Oregon Truffle Hunt
The best adventures are the ones that entice and intrigue you down the trail – the ones that promise yet unseen rewards, perhaps a treasure for your efforts. It’s a different sort of field hunting that relies on a keen canine sense of smell – come along as we join man’s best friend and go digging for valuable Oregon truffles.
Kris Jacobsen is a professional dog trainer who operates a business called “Umami.” Her partner is a five-year-old Belgian Malinois breed of dog, Ilsa. We joined the team near Eugene in a Lane County forest. They prefer hunting together in dark stands of 30-year old Douglas fir and their hunting success depends on Ilsa’s famous nose.
The prize they seek are gorgeous walnut-sized fungi that are more famous than you’d think – you see, Oregon truffles are blessed with aromatic, almost pungent scents that are culinary treasures. In fact, the truffle’s strong aroma makes the finding easy for a trained dog like Ilsa.
“I give her a search command and she ventures out ahead of me,” noted Jacobsen. “I pretty much stay put and keep an eye on her as she wanders about me trying to pick up the scent of the truffle.”
It doesn’t take Ilsa long to find a truffle treasure. She dips her head, sniffs the ground, scratches the surface twice and shakes her head to signal a find. “Ilsa tends to stop right on top of them,” said Jacobsen. “She might nick it a little bit with her paw but by and large she’ll stop at the top of it.”
Kris’ said that her job is keep watch and follow Ilsa’s signs. Ten years ago, Jacobsen knew virtually nothing about truffles – what she calls a “mushroom that grows underground.” That changed when she tasted her first wild Oregon white truffle.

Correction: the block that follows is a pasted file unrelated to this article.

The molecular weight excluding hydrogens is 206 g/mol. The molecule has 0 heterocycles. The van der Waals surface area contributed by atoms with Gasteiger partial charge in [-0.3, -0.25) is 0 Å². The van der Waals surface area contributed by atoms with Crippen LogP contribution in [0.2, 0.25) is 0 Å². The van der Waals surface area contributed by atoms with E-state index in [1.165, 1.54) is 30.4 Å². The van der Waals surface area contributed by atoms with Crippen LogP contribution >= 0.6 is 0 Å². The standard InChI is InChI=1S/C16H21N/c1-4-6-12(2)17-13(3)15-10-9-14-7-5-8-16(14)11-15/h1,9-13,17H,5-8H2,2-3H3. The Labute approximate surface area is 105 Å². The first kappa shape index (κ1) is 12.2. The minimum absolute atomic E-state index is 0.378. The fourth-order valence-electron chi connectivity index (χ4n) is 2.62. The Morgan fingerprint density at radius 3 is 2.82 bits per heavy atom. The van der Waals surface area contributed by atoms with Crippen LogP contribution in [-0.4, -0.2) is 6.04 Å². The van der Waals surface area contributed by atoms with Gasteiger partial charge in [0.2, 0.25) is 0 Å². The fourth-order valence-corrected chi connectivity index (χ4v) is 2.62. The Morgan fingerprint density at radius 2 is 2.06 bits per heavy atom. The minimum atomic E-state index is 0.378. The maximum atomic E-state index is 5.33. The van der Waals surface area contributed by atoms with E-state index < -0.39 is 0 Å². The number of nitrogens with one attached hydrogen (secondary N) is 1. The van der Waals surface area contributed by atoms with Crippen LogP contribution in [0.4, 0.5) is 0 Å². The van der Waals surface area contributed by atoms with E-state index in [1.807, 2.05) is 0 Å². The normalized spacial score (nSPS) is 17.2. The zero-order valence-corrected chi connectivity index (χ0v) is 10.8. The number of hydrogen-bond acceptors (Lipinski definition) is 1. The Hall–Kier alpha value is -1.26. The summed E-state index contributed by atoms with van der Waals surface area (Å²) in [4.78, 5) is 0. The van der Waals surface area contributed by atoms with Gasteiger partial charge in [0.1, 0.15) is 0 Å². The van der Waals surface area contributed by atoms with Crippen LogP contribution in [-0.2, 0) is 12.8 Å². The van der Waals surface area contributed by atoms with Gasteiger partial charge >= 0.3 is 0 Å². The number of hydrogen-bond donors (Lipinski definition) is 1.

“A nice ripe truffle should have a distinct vein running through it – almost like marbling thru a high quality steak. It’s got this amazing aroma coming out of it; a strong garlic-cheese like aroma – it’s very savory and it makes you hungry.”
Between two and ten tons of Oregon truffles are harvested from Douglas fir forests each year. The harvest varies each year depending upon climate and weather patterns during a season that stretches between November and February.
Chef Karl Zenk of Marché Restaurant in Eugene said truffles have a remarkable ability to transform meals from delicious to out of this world. “You’ve got the earthiness of the meat and the vegetables and the truffle kind of accentuate that and gives it a nice roundness of flavor and aroma that’s just special. Truffles are something we can really celebrate that we have in Oregon. We are proud of them – such a great thing.”
Back in the forest, Oregon truffle expert and mycologist Dr. Charles Lefevre said Oregon truffles are world-class delicacies, but not known widely. The so-called “underground mushroom” ranges in size from a pea to a grapefruit and it is unrivaled in the kitchen. They grow throughout western Oregon.
“Habitat is typically farmland that has been converted to Douglas fir,” said Lefevre. “It’s often a crop found right in people’s backyards; orchards or forest stands.”
Jacobsen added that truffle hunting is a lot of fun because she can spend a day in the field with her best friend and come home with a delicious reward. “Just being outdoors with Ilsa and watching her work is fun – both of us enjoy each other’s company and accomplishing a task together.”
You can learn more about truffles at the annual Oregon Truffle Festival and a visit to the Sunday Marketplace that is held on January 26. You can pick up tips, techniques and sample recipes at a fabulous affair that’s held in Eugene.
If you want to learn more about Oregon truffles, visit natruffling.org, the North American Truffling Society based in Corvallis.
If you liked this, you may be interested in our other Oregon Food Trips. Go see them here!Learn about all of Oregon’s Food Trips
About the Author: Grant McOmie
Grant McOmie is a Pacific Northwest broadcast journalist, teacher and author who writes and produces stories and special programs about the people, places, outdoor activities and environmental issues of the Pacific Northwest. A fifth generation Oregon native, Grant’s roots run deepest in the central Oregon region near Prineville and Redmond where his family continues to live.
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